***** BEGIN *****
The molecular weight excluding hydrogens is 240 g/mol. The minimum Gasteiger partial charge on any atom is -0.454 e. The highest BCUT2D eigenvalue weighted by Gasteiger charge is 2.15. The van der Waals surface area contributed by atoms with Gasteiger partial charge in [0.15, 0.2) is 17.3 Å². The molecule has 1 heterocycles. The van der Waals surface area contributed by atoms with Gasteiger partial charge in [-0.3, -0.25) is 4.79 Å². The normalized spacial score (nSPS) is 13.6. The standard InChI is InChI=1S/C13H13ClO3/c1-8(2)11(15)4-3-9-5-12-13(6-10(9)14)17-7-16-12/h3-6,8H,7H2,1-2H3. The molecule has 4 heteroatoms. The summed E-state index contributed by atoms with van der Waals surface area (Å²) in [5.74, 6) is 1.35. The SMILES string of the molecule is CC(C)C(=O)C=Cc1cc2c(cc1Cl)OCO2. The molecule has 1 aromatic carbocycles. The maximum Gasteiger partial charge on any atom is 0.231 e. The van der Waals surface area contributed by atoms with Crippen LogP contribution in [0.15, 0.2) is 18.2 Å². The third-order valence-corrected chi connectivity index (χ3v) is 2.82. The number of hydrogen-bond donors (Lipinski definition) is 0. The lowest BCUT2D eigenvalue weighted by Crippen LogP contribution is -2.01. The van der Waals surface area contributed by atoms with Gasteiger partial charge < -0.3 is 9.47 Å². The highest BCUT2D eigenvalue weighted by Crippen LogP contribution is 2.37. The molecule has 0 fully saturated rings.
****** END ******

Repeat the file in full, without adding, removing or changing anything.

The molecular weight excluding hydrogens is 240 g/mol. The minimum Gasteiger partial charge on any atom is -0.454 e. The highest BCUT2D eigenvalue weighted by Gasteiger charge is 2.15. The van der Waals surface area contributed by atoms with Gasteiger partial charge in [0.15, 0.2) is 17.3 Å². The molecule has 1 heterocycles. The van der Waals surface area contributed by atoms with Gasteiger partial charge in [-0.3, -0.25) is 4.79 Å². The normalized spacial score (nSPS) is 13.6. The standard InChI is InChI=1S/C13H13ClO3/c1-8(2)11(15)4-3-9-5-12-13(6-10(9)14)17-7-16-12/h3-6,8H,7H2,1-2H3. The molecule has 4 heteroatoms. The summed E-state index contributed by atoms with van der Waals surface area (Å²) in [5.74, 6) is 1.35. The SMILES string of the molecule is CC(C)C(=O)C=Cc1cc2c(cc1Cl)OCO2. The molecule has 1 aromatic carbocycles. The maximum Gasteiger partial charge on any atom is 0.231 e. The van der Waals surface area contributed by atoms with Crippen LogP contribution in [0.15, 0.2) is 18.2 Å². The third-order valence-corrected chi connectivity index (χ3v) is 2.82. The number of hydrogen-bond donors (Lipinski definition) is 0. The lowest BCUT2D eigenvalue weighted by Crippen LogP contribution is -2.01. The van der Waals surface area contributed by atoms with Gasteiger partial charge < -0.3 is 9.47 Å². The highest BCUT2D eigenvalue weighted by Crippen LogP contribution is 2.37. The molecule has 0 fully saturated rings.